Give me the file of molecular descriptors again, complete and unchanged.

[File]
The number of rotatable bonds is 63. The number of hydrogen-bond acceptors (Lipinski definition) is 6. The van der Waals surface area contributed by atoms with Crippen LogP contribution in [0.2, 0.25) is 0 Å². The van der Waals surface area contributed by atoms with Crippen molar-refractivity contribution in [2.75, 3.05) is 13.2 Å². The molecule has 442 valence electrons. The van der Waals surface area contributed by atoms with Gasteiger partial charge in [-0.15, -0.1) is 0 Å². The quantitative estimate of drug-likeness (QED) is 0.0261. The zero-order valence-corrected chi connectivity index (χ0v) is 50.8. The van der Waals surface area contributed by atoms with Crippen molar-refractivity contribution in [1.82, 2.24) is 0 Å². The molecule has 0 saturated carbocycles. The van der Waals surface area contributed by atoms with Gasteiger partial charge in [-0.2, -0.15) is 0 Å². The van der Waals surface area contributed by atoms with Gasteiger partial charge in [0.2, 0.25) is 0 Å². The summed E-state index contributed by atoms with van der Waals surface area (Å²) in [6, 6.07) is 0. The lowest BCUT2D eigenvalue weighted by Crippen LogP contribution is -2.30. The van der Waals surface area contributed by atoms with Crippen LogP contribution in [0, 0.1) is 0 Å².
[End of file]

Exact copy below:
The number of rotatable bonds is 63. The number of hydrogen-bond acceptors (Lipinski definition) is 6. The van der Waals surface area contributed by atoms with Crippen LogP contribution in [0.2, 0.25) is 0 Å². The van der Waals surface area contributed by atoms with Crippen molar-refractivity contribution in [2.75, 3.05) is 13.2 Å². The molecule has 442 valence electrons. The van der Waals surface area contributed by atoms with Gasteiger partial charge in [-0.15, -0.1) is 0 Å². The quantitative estimate of drug-likeness (QED) is 0.0261. The zero-order valence-corrected chi connectivity index (χ0v) is 50.8. The van der Waals surface area contributed by atoms with Crippen molar-refractivity contribution in [1.82, 2.24) is 0 Å². The molecule has 0 saturated carbocycles. The van der Waals surface area contributed by atoms with Gasteiger partial charge in [-0.2, -0.15) is 0 Å². The van der Waals surface area contributed by atoms with Gasteiger partial charge in [0.2, 0.25) is 0 Å². The summed E-state index contributed by atoms with van der Waals surface area (Å²) in [6, 6.07) is 0. The lowest BCUT2D eigenvalue weighted by Crippen LogP contribution is -2.30. The van der Waals surface area contributed by atoms with Crippen LogP contribution in [0, 0.1) is 0 Å².